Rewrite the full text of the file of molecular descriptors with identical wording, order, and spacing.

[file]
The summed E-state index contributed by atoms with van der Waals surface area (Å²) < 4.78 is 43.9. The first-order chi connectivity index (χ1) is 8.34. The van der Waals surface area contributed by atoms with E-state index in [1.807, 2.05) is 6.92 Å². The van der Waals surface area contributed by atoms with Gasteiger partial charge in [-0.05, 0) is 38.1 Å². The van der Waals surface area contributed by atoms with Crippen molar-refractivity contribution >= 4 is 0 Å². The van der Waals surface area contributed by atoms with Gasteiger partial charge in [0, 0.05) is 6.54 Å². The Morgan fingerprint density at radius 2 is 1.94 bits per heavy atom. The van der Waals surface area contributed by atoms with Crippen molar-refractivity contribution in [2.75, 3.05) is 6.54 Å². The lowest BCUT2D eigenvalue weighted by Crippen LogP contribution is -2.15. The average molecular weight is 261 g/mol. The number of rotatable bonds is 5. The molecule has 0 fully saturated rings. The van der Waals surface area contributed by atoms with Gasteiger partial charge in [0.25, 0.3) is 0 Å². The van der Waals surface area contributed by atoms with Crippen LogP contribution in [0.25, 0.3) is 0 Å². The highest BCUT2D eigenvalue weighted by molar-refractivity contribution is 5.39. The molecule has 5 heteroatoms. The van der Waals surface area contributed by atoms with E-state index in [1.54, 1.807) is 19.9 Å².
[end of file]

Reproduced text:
The summed E-state index contributed by atoms with van der Waals surface area (Å²) < 4.78 is 43.9. The first-order chi connectivity index (χ1) is 8.34. The van der Waals surface area contributed by atoms with E-state index in [1.807, 2.05) is 6.92 Å². The van der Waals surface area contributed by atoms with Gasteiger partial charge in [-0.05, 0) is 38.1 Å². The van der Waals surface area contributed by atoms with Crippen molar-refractivity contribution >= 4 is 0 Å². The van der Waals surface area contributed by atoms with Gasteiger partial charge in [0, 0.05) is 6.54 Å². The Morgan fingerprint density at radius 2 is 1.94 bits per heavy atom. The van der Waals surface area contributed by atoms with Crippen molar-refractivity contribution in [2.75, 3.05) is 6.54 Å². The lowest BCUT2D eigenvalue weighted by Crippen LogP contribution is -2.15. The average molecular weight is 261 g/mol. The number of rotatable bonds is 5. The molecule has 0 fully saturated rings. The van der Waals surface area contributed by atoms with Gasteiger partial charge in [0.25, 0.3) is 0 Å². The van der Waals surface area contributed by atoms with Crippen LogP contribution in [0.25, 0.3) is 0 Å². The highest BCUT2D eigenvalue weighted by molar-refractivity contribution is 5.39. The molecule has 5 heteroatoms. The van der Waals surface area contributed by atoms with E-state index in [1.54, 1.807) is 19.9 Å².